How Does DynamoDB Scale and Provide Predictable Performance?

How does DynamoDB scale and provide predictable performance? Let's try to understand this particular aspect of Dynamo by understanding how exactly a PutItem request works. As a client, you send a request, you might be either in Amazon EC2 network or somewhere on the internet, it doesn't matter. As soon as you make a request, you do a PutItem, it lands on the request router. Request router is the first service that you hit. As every AWS call, this call is authenticated and authorized using IAM. Once the request is authenticated and authorized, then we look at the metadata. We try to figure out, when exactly do we need to route the request? Because the address of like where exactly the data this particular item has to finally land, is stored in a metadata service, which is what the request router consults. Once it knows the answer, where to route the request, next thing it does is it basically verifies whether the table that the customer is trying to use, has enough capacity. If it has enough capacity, the request is admitted. In case the capacity is not there, request is rejected. This is basically admission control done at the request router layer. Once all that goes through, request is sent to the storage node. For every item in Dynamo, we maintain multiple copies of that data. DynamoDB storage nodes, one of the storage node is the leader storage node. The other two storage nodes are follower storage nodes. Whenever you make a write request, it goes to the leader, gets written on at least one more follower before the write is actually acknowledged back to the client.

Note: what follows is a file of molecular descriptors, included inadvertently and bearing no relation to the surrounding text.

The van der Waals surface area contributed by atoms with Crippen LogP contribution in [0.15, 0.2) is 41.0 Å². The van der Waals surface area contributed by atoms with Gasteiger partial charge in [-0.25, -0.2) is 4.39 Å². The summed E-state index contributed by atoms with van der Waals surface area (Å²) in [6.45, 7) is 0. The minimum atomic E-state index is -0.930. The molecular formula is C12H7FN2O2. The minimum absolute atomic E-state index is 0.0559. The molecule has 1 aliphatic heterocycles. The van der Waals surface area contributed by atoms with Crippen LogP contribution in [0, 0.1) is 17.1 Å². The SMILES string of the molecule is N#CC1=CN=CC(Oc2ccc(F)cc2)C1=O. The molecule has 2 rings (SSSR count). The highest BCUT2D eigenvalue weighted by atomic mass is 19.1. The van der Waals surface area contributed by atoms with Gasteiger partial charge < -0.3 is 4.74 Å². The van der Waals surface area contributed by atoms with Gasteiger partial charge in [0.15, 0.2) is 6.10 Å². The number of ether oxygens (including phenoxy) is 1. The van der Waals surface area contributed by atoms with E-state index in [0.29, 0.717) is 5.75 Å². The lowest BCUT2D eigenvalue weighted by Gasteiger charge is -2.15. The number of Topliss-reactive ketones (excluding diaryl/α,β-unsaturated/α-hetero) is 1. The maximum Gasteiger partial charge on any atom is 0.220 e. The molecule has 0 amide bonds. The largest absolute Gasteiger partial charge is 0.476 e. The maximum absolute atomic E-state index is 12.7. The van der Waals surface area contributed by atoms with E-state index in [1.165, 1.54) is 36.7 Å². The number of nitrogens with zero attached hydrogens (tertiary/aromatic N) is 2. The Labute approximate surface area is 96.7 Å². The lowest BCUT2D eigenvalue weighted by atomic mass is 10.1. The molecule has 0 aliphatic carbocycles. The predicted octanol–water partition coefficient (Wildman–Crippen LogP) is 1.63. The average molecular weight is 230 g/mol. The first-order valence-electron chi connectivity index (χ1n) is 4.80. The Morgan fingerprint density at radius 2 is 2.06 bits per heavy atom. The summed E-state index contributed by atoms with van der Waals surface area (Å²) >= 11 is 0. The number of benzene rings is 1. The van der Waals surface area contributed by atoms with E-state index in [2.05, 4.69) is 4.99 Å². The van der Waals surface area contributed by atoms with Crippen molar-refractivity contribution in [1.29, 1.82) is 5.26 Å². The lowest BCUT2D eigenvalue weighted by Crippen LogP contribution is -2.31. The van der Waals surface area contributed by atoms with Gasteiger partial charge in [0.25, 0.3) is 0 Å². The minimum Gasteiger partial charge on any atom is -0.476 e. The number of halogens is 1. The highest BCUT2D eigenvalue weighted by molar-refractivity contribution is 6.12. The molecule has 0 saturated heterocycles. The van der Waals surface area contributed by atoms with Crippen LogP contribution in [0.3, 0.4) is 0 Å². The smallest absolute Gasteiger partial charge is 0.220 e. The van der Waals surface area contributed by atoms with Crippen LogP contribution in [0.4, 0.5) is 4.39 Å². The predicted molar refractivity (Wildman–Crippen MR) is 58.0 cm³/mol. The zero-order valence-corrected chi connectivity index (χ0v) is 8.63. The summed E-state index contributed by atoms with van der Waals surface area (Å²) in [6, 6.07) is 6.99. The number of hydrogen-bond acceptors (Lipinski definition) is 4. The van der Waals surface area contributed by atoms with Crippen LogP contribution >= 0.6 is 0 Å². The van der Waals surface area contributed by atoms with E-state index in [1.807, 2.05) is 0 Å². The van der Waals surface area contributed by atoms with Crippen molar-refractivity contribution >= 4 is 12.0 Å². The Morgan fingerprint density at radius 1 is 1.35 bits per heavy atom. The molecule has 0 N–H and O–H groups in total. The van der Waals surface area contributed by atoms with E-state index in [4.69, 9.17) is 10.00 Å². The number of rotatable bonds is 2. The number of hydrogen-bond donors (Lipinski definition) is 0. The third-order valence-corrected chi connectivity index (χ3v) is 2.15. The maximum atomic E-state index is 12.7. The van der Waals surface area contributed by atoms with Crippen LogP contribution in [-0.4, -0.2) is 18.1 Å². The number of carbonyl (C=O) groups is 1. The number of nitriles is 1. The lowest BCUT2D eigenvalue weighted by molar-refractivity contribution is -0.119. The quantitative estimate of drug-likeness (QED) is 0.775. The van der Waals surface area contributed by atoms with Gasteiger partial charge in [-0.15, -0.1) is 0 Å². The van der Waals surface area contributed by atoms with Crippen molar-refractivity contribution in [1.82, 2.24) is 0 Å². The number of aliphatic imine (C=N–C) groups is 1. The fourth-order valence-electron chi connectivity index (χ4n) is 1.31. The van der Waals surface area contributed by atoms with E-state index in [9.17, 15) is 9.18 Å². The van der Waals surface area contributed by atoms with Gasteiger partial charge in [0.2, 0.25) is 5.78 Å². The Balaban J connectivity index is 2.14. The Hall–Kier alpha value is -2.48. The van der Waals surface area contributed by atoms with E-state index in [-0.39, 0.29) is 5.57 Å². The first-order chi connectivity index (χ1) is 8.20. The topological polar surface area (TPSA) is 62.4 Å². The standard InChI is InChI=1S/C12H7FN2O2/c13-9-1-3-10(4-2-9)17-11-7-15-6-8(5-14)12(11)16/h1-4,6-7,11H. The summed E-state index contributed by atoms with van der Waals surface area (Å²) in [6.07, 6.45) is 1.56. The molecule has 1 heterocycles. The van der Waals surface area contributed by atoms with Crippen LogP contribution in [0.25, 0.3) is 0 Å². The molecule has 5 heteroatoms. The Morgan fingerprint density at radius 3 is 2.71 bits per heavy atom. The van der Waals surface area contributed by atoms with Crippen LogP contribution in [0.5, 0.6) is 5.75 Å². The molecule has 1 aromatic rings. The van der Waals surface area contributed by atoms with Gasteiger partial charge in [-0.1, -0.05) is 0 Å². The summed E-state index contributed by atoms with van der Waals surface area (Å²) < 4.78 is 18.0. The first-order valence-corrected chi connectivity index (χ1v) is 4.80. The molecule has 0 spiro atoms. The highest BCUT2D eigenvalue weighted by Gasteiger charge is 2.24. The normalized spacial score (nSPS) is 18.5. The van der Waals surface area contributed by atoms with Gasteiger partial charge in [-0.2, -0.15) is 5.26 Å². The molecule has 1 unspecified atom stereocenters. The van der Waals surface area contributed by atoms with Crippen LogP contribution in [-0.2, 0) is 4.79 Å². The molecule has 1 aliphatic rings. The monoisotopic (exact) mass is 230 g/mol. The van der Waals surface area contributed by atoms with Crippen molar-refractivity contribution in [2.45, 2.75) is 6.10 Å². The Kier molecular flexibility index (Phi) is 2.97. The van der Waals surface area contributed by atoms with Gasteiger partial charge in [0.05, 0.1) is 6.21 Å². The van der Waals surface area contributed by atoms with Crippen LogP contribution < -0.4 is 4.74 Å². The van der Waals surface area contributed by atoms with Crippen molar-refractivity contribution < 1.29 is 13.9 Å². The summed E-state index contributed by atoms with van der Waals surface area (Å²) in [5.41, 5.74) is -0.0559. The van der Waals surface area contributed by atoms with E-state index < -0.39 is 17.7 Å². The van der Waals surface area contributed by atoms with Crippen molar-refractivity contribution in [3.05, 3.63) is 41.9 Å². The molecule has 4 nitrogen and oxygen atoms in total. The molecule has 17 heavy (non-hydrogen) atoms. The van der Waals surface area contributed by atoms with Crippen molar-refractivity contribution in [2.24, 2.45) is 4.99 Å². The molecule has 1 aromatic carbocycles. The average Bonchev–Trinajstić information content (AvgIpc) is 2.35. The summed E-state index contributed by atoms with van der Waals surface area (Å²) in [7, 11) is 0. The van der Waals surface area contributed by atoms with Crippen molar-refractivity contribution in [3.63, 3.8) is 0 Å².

We don't have, not just a single request router, and not just three storage nodes, the service consists of many thousands of these components. Whenever a client makes a request, the request is routed to a specific storage node and sent to the request router, and then sent to the storage node. AWS just like a well-architected service, DynamoDB is also designed to be fault tolerant across multiple availability zones. In each region, there are basically request router and storage nodes which are in three different availability zones. We maintain three different copies of data for every item that you store in the DynamoDB table. Request router essentially does a metadata lookup to find out where exactly to route the request. It takes away the burden from the clients to do the routing. When I said storage and routing is decoupled, that's what I meant, that the clients now don't have to know about where to route the request. It is all abstracted away in the request router.